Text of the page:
In a moment of silence, while dreams of travel are at a standstill due to the terrible pandemic that befell the world, nature still gives a story of hope as it multiplies in bigger numbers awaiting to usher us into a remarkable new chapter of life.

A few weeks back, the Bwindi impenetrable forest of Uganda had the pleasure of welcoming two new baby Mountain Gorillas in the Nshongi Gorilla family (found in the southern sector of Bwindi called Rushaga) and the Muyambi Gorilla family (found in the northern sector of Bwindi called Buhoma which was the first sector to open up the first habituated Gorilla family, Mubare for the activity of Gorilla trekking in 1993).

The babies were born on April 25th and May 1st, 2020 respectively and are said to be well and healthy. The mothers of these infants still remain very protective of their little fragile ones and therefore it has still remained an impossibility to determine the sexes of the two infants by the rangers.

Mountain Gorillas on average conceive at the age of 10 and are able to carry 1 to 2 babies at a time. Gestation period, just like human beings is 9 months and Mountain Gorillas can bear 4 to 6 offspring in a lifetime. Newborns weigh an approximate of 4 pounds on average and they are very fragile at this stage. They will cling to their mum’s fur for warmth, protection and most importantly for nurturing. At this stage, you would indeed be very lucky to get past the mother’s ever so protective hand to get a sneak peek of the baby. I was very fortunate to get see the baby’s head and little hands back when i trekked the Mubare Family of Buhoma in 2017. It took some begging from me to the mother if you ask me, but I guess she heard my plea and allowed me to see her baby. So I count myself lucky.

Gorilla trekking and conservation

Gorilla trekking has had a great impact in aiding the conservation of these beautiful creatures and this is evidenced in 2018 when the International Union for the Conservation of Nature (IUCN) reclassified Mountain Gorillas from “Critically endangered “to “Endangered”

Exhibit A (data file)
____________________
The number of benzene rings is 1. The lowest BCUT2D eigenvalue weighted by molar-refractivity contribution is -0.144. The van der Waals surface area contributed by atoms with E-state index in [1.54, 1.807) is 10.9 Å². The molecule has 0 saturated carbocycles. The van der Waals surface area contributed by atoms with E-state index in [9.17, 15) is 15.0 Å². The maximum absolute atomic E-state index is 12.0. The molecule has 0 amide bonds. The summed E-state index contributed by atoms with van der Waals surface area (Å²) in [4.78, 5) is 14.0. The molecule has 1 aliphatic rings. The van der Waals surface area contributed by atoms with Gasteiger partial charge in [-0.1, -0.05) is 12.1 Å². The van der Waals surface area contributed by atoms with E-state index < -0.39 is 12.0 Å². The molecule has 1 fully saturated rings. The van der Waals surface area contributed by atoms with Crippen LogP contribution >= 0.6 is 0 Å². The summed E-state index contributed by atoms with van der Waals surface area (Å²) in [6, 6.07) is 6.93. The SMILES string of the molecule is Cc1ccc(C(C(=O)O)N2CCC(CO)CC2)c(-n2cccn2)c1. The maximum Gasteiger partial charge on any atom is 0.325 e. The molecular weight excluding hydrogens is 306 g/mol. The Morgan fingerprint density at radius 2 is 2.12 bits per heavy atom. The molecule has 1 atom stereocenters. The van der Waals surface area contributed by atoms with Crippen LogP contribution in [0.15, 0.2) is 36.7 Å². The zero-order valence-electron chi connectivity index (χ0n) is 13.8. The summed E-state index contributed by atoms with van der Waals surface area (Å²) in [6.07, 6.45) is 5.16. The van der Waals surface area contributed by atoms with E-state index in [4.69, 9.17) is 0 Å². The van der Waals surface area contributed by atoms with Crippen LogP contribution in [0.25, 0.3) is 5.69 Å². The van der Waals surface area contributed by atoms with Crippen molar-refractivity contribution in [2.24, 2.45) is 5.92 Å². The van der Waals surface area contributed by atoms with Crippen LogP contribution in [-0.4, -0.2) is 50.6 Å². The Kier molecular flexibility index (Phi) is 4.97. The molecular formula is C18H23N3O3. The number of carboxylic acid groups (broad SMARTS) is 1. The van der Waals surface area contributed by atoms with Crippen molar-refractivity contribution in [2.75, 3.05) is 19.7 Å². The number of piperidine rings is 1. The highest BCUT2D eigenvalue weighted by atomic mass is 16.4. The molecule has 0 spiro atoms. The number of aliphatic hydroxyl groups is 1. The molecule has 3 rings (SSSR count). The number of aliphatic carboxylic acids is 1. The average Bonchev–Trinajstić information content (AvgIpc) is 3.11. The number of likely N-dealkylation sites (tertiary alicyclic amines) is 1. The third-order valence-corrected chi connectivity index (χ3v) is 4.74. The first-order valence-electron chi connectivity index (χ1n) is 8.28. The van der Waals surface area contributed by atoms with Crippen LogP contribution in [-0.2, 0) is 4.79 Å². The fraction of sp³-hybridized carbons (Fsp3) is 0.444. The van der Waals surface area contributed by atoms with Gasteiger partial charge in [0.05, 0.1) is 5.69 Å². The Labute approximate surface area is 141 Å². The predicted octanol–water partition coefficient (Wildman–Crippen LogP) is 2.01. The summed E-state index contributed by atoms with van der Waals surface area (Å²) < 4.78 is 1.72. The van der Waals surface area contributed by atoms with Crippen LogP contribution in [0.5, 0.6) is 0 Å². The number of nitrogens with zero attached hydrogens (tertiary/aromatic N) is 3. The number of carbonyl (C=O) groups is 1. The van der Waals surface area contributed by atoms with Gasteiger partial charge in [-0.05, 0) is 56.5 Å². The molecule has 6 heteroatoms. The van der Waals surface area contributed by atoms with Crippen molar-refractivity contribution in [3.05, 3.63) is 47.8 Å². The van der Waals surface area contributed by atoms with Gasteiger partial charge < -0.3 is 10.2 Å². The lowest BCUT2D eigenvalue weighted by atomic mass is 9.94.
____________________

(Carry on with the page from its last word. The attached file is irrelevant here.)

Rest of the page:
The number of these fascinating creatures continues to grow thanks to the work of conservation. Uganda still remains with the upper hand in numbers, having over 50% of the world’s Mountain Gorilla population.

Gorilla trekking currently

At the moment with the Coronavirus pandemic, Gorilla trekking has been put on hold both for the protection of the tourists and even so for the protection of these endangered species as they are closely linked to the human DNA, they are just as vulnerable to COVID-19 as we are. Therefore, continuing with the activity of Gorilla trekking before effective measures are put in place to protect the mountain Gorillas will only defeat the strive for conservation.

The GOOD NEWS is, Gorilla trekking will thrive once more as one of the most thrilling adventures to ever undertake! So hold onto your dream because the Mountain Gorillas eagerly await to welcome you in their home, Bwindi impenetrable Forest to share with you in their world of magical moments that will forever linger in beautiful memories of a lifetime!

Share This Post

Share on facebook
Share on linkedin
Share on twitter
Share on email

Download Ebook